Tuesday, September 14, 2021

By Brian Byrne

RESIDENTS of the Sunnyhill Road in Kilcullen have assembled very strong arguments against a proposal to increase the speed limit from 60km/h to 80km/h, which they say is totally inappropriate for the traffic levels and the condition of the road.

In so doing, they have used the same national guidelines quoted by Kildare Co Council officials pushing for increased limits on the L6081 to stoutly rebut the proposal.

In addition, the residents have included reports and photographs of substantial damage to properties caused in four separate incidents where vehicles have lost control.

When local councillor Tracey O’Dwyer originally submitted her own concerns over plans to increase the speed limit, earlier this year, she was told that according to ‘Section 7.2 of Speed Limit Guidelines’, this section of road should be default 80km/h ‘as the level of development density is below the requirement for applying an urban speed limit of 60km/h’.

But the residents maintain that this interpretation of the ‘2015 Guidelines for Setting and Managing Speed Limits in Ireland (Guidelines)’ fails to take account of the overarching guidance — that in the vast majority of instances, the physical characteristics and environment of a road, as well as the actual speeds being driven, should determine the appropriate speed limit on single carriageway rural roads.

The ‘amount of development’ element is only one of seven factors that should be taken into account, the Guidelines say. Others are Geometry of the Road, the ‘Forgiving Nature’ of the roadsides, Collision History, Level of use by Pedestrians/Cyclists, Annual Average Daily Traffic figures, and Mean Speeds.

The residents have taken each of the seven factors and comprehensively shown that the road as it stands simply isn’t suitable for a higher speed limit. In brief, they highlight blind corners, inadequate width, no road markings despite repeated requests, a substantial history of collisions and near misses, a huge increase in cyclists and pedestrians, and mean speeds data which shows clearly that an 80km/h limit ‘makes no sense’.

Apart from seeking a rejection by KCC of an increase in the speed limit, they reiterate a call for the limit on the full length of the road to be reduced to 50km/h, something which they have sought without success for many years.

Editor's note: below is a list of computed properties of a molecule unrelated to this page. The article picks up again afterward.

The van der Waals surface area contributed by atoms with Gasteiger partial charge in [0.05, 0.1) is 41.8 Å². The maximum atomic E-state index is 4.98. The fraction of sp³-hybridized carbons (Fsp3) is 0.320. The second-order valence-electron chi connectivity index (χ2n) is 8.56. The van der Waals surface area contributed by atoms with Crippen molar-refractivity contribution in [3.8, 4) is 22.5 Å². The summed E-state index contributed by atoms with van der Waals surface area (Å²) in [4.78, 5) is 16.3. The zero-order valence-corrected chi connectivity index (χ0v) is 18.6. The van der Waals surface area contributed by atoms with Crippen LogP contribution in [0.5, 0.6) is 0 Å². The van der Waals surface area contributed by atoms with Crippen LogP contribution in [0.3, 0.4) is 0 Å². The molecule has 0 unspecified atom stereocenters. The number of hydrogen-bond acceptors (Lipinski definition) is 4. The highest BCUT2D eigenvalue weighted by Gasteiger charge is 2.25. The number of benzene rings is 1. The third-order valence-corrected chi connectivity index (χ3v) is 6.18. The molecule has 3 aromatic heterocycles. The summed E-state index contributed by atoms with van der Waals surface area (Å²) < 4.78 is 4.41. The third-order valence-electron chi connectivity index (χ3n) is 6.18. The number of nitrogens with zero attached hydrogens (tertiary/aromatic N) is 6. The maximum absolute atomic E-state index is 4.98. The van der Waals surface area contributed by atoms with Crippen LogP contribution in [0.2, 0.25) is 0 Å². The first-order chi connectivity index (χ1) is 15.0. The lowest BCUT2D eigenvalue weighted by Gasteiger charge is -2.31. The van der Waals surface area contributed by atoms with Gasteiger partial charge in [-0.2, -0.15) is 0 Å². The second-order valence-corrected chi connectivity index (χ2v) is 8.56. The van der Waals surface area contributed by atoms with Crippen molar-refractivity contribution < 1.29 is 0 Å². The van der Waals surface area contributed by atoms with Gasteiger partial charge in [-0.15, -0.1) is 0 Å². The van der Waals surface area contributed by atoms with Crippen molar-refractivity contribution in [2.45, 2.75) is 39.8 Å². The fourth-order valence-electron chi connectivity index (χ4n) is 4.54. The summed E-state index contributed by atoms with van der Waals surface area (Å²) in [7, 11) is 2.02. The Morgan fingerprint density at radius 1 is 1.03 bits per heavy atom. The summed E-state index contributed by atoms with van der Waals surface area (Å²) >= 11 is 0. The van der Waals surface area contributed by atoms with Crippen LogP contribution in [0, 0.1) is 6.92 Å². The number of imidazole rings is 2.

The submissions also note historical infrastructure planning and implementation failures by Kildare County Council and the NRA, which has exacerbated the current situation of roads in Kilcullen being overcrowded with heavy goods traffic. Among these is the non-completion of an inner relief road in Kilcullen, and the fact that a southbound exit from the M9 to the M7 was not provided when it was built 27 years ago.

A similar proposal to increase the limit on the New Abbey Road from Kilcullen is also meeting strong resistance. The consultation has also provided opportunity for comments on the existing speed limits on other roads in the Kilcullen area. These include Thompson’s Cross, to which the Sunnyhill Road links and where there have been numerous serious accidents, and roads in the Old Kilcullen and Whitehall Cross areas.

The final date for submissions on the Review of Speed Limits is Thursday 16 September 2021. They can be made online or in writing to: A/Senior Executive Officer, Roads Transportation and Public Safety Department, Kildare County Council, Aras Chill Dara, Devoy Park, Naas, Co. Kildare W91 X77F.

Contact Newsdesk: 045 432147

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